The worlds that you explore are visually enticing if a bit limited. Over the course of the game, you’ll visit three main areas: the introductory metropolis and its slums, a verdant planet being ravaged by mining and populated by indentured teddy bear creatures, and an asteroid segmented into a rusty wild west town on the rock’s surface, a bustling population center underneath, and an art deco hookah lounge where humans are being consumed for their psychedelic properties. Because there are few places to visit, the maps tend to be sprawling and designed with great verticality. While you have an objective marker to help you get around during guided missions, revisiting these locations can be tedious at times as there’s no in-game map available. Additionally, revisiting areas won’t be efficient until you’ve unlocked the jetpack, which arrives just a bit too late into the game for my taste.

While the number of areas is limited, building out each of these worlds is where the game really excels. Colorful NPCs, televised media, and the occasional popular franchise restaurant all litter each corner of space and deliver on the game’s fundamental ethos. As mentioned earlier, you’ll either find this style grating or refreshing according to your tolerance for absurdity and nastiness. Make no mistake, this game is not afraid to get downright weird and is continually punctuated by meta-humor, acknowledging design quirks that we’ve come to expect from many video games while simultaneously capitulating to the time-honored traditions.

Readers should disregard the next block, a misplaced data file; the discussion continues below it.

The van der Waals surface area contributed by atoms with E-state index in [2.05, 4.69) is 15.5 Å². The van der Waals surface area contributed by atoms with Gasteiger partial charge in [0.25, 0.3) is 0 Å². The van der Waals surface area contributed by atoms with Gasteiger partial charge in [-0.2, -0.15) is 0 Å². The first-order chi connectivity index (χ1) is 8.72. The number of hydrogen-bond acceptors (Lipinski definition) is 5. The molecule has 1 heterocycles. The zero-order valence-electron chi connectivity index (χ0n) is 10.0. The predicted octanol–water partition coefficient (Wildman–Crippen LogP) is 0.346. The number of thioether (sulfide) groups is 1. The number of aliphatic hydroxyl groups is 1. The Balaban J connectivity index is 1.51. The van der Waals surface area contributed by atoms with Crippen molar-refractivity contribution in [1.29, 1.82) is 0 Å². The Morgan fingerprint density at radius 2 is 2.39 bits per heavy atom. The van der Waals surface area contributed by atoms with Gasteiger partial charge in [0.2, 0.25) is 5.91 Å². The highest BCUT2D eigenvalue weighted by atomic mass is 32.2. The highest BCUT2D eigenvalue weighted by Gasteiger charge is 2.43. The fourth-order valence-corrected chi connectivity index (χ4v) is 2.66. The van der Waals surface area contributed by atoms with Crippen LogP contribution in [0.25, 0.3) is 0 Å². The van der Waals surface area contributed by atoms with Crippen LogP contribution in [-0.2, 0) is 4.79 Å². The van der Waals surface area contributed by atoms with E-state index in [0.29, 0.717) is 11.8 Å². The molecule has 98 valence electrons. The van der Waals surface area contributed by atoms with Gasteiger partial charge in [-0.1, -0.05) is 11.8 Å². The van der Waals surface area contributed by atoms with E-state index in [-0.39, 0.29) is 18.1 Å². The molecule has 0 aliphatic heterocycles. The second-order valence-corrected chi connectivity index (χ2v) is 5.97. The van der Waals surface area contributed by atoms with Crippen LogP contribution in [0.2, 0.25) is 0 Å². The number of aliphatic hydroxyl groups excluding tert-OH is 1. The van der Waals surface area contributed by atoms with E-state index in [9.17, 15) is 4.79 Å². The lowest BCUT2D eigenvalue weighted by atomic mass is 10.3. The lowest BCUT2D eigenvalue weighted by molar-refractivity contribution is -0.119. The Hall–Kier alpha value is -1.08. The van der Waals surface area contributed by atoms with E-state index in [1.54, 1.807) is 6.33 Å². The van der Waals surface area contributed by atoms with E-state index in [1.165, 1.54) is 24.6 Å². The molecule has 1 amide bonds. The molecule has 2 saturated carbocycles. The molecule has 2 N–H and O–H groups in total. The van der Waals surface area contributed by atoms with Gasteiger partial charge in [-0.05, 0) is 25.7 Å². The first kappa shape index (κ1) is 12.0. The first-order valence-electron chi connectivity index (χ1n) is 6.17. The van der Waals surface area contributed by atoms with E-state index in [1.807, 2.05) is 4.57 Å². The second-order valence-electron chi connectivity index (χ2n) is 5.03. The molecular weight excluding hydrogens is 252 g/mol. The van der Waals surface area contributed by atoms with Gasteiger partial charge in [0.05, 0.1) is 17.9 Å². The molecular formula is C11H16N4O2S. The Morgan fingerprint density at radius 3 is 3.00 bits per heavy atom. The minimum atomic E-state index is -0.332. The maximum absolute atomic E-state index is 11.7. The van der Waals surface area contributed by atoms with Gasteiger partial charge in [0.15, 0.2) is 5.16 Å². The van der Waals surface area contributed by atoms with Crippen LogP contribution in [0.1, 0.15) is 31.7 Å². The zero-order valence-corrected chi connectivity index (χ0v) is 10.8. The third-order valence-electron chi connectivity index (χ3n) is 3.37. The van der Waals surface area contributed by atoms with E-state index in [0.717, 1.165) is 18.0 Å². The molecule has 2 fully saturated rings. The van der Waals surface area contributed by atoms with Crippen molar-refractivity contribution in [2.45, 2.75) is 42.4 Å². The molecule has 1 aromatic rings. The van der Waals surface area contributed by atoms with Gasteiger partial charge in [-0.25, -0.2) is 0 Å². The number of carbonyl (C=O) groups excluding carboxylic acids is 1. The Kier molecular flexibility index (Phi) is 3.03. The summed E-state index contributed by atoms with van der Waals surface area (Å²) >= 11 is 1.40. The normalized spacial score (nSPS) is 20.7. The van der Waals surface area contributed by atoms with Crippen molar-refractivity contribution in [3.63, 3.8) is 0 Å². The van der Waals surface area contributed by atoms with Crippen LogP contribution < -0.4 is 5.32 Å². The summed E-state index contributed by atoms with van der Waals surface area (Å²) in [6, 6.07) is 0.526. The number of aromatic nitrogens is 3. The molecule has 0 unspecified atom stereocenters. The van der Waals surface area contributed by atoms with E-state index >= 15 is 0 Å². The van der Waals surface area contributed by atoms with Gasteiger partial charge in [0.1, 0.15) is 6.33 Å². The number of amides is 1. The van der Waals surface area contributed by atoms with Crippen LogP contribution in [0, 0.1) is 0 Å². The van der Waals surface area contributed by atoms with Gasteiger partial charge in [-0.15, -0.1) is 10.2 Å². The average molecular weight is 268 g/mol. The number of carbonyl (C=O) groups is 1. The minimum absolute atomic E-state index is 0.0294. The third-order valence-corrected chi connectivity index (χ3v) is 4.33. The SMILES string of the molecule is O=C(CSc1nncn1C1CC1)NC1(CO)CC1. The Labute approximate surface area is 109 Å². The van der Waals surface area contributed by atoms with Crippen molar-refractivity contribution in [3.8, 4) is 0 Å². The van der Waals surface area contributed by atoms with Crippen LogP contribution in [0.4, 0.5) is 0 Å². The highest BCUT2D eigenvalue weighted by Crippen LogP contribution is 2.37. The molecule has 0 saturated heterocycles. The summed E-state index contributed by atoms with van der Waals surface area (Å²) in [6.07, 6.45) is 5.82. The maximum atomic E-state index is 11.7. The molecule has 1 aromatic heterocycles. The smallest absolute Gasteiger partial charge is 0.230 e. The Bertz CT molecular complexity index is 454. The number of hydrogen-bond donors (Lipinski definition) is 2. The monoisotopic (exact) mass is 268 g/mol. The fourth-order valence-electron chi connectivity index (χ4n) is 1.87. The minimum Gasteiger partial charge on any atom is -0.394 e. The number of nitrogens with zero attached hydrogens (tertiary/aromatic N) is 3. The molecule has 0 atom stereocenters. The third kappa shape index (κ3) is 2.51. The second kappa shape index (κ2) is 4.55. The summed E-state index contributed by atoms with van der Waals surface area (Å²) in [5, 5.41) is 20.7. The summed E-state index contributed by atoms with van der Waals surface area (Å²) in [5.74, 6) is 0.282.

All said, there’s a good chance you already know whether or not High on Life is for you. This game wears its heart on its sleeve, even if the schtick occasionally wears thin. However, if you can look past all the surface-level traits and unrelenting dialogue, the boss fights might be worth sprinting through the campaign, as it’s a fairly short game absent any diversions. Overall, High On Life is a joyful space escapade that breathes life into its worlds by delivering a distinct brand of low-brow and observational humor.